The photoconducting coating 51 now passes to a station where the photoconducting coating with the developed powder image is exposed to a uniform discharge of electrostatically-charged particles in the same manner as heretofore described. For this purpose a grounded backing plate '25 placed behind the paper substrate 53 and corona discharge wires 27 spaced from one another and from the photoconducting coating by about 0.5 inch are connected to a voltage source V (not shown). A negative voltage of about 6400 volts, for example, is applied to the corona discharge wires 27 causing a uniform discharge therefrom. The discharge from the wires 27 is attracted to the grounded backing plate 25, producing a negative charge upon the powder image 23 and the areas of the photoconducting coating not covered by the powder image 23 passing below. The voltage and the speed of advance of the photoconducting coating 51 is adjusted so that the desired magnitude of charge may be formed on the coating 51. A positive charge may be produced by applying a positive voltage to the wires 27. Thus, the first latent electrostatic image is utilized by the invention to produce a second latent electrostatic image having areas of a desired polarity and magnitude of charge. In the example of Figure 2, the negativelycharged areas of the first latent electrostatic image are those areas covered by the powder image 23. The negatively-charged areas of the second latent electrostatic image correspond to the areas not covered by the powder image 23. Thus, by the method of the invention, the latent electrostatic image is reversed, that is, negative areas of a first latent electrostatic image are now positively-charged and positively charged areas of the first latent electrostatic images are now negatively-charged. The foregoing example describes a process wherein a negative voltage is applied to both sets of corona discharge wires 57 and 27. Similar results are obtained where a positive voltage is applied to both sets of corona discharge wires 57 and 27. Where a positive voltage is applied, it is preferred to utilize developing substances that have a greater affinity for positively-charged areas of a latent electrostatic image.

Where a negative voltage is applied to the first corona wires 57 and a positive voltage is applied to the second corona wires 27, the latent electrostatic image is not reversed. However, a econd latent electrostatic image substantially identical to the first latent electrostatic images is produced except that the electric fields emanating therefrom may be either stronger or weaker than the fields emanating from the first electrostatic image. The process of the invcntion therefore, may be used to strengthen or weaken a latent electrostatic image.

The same condition holds where a positive voltage is applied to the first corona wires 57 and a negative voltage is applied to the second corona wires 27. Again,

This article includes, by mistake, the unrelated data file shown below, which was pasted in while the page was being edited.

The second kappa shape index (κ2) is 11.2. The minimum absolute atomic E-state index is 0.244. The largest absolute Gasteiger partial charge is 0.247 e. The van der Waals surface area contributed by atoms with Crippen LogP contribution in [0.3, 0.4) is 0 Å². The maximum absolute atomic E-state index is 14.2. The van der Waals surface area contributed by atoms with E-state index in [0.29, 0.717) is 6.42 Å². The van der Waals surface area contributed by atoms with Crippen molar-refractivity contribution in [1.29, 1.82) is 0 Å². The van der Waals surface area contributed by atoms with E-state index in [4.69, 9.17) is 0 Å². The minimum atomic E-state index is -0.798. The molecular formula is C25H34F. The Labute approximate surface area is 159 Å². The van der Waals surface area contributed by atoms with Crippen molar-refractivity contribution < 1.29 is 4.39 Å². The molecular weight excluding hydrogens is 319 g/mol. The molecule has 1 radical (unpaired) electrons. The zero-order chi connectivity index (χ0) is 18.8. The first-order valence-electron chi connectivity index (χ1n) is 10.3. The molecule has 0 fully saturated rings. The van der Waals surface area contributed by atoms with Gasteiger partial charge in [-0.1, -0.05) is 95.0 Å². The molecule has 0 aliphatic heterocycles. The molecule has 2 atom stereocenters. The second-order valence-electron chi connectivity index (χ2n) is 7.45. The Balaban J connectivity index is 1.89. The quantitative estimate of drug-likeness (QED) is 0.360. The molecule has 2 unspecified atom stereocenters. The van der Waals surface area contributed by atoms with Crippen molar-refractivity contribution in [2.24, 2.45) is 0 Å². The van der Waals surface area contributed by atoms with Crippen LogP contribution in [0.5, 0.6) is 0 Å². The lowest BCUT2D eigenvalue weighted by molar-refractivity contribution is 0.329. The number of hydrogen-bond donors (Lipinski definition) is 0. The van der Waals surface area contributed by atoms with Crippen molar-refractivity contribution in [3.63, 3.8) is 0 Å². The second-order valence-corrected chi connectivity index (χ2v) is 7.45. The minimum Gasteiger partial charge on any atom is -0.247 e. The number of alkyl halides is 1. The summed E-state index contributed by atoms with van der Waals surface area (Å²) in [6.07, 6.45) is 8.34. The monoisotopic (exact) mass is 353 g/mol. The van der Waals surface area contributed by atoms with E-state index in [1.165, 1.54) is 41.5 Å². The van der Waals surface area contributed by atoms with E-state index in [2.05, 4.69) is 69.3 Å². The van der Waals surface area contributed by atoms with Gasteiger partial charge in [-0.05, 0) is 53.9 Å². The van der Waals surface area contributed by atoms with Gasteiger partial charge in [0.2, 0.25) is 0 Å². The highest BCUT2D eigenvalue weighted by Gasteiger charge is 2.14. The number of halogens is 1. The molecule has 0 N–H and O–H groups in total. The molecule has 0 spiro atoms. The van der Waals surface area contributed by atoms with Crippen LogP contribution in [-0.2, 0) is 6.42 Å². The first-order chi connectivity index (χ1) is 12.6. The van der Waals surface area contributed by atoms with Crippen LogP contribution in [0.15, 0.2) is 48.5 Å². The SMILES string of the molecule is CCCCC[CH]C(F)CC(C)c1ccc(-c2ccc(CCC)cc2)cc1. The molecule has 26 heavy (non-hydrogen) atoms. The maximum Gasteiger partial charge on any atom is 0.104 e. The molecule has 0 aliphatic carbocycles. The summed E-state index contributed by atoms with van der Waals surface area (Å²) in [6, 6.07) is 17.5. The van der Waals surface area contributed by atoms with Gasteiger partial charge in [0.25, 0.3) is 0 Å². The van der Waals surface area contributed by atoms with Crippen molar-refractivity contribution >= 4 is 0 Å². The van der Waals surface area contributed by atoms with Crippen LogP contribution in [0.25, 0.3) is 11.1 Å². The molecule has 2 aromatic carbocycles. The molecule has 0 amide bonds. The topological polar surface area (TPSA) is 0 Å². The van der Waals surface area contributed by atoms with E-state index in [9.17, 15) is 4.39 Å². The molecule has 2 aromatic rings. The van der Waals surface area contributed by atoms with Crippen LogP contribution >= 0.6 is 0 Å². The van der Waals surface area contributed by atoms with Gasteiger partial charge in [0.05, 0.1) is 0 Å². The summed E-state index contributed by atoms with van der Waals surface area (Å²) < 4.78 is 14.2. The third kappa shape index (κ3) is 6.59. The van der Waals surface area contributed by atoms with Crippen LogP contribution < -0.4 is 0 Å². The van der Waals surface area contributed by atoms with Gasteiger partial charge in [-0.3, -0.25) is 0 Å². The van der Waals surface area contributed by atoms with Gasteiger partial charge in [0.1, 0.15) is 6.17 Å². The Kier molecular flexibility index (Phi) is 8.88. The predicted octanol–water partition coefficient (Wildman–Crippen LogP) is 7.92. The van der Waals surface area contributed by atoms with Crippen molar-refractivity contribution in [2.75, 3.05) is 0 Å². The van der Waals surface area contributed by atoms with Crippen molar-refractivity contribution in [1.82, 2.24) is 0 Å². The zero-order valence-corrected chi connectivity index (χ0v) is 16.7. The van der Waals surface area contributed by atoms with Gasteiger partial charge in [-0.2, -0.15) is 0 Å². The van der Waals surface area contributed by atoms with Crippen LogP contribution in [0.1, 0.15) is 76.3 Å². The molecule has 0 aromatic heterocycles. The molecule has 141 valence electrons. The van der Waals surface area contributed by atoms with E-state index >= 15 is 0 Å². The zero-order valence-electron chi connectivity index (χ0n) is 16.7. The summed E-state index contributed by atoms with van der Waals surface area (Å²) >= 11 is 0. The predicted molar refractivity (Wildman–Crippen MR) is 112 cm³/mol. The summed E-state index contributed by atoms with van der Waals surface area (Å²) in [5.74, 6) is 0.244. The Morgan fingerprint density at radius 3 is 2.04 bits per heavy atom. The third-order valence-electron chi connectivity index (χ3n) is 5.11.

the latent electrostatic image is not reversed, although it may be strengthened or weakened as desired.

The photoconductive coating 51 hearing the first developed image 23 and the second latent electrostatic image now passes to a station which removes the first developed image and develops the second latent electrostatic image. The developing station has a grounded rotary pole piece 75 of a magnetic structure with spaced parallel inclined elliptical discs 77 along its length facing the photoconductive layer 51 and a fixed magnetic pole piece 79 facing the paper substrate 53. A magnetic field is maintained between the fixed magnetic pole piece 79 and the elliptical discs 77 through an enclosed magnetic field path and across the gap between the discs 77 and the fixed pole piece 79. A trough 81 holds a quantity of magnetic developer mix in contact with the discs 77 such that, as the discs are rotated in a clockwise direction as viewed in Figure 2, a quantity 83 of the developer mix is carried upwardly and swept across the surface of the photoconductive coating 51 wiping away the first developed image 23 and depositing developer powder particles in selected areas thereby producing a second developed image upon the surface of the photoconductive coating 51 corresponding to the second latent electrostatic image.

The photoconductive coating 51 now passes to a station where the second developed image is fixed to the photoconductive coating 51. For this purpose an electric resistance element 87 is connected to a voltage source V-V (not shown) which radiates heat sufficient to fuse the powder image 85 to the photoconductive coating 51 fixing the developed image thereto. Other methods of fixing such as spraying with an adhesive or solvent vapors and/or pressure may be used.

There have been described improved methods and means for producing latent electrostatic charge patterns and for electrostatic printing. According to the inventien one may produce latent electrostatic images of a desired strength and polarity from powder images disposed on an electrically-insulating substrate and formed by physical means or electrophotographic means.

What is claimed is: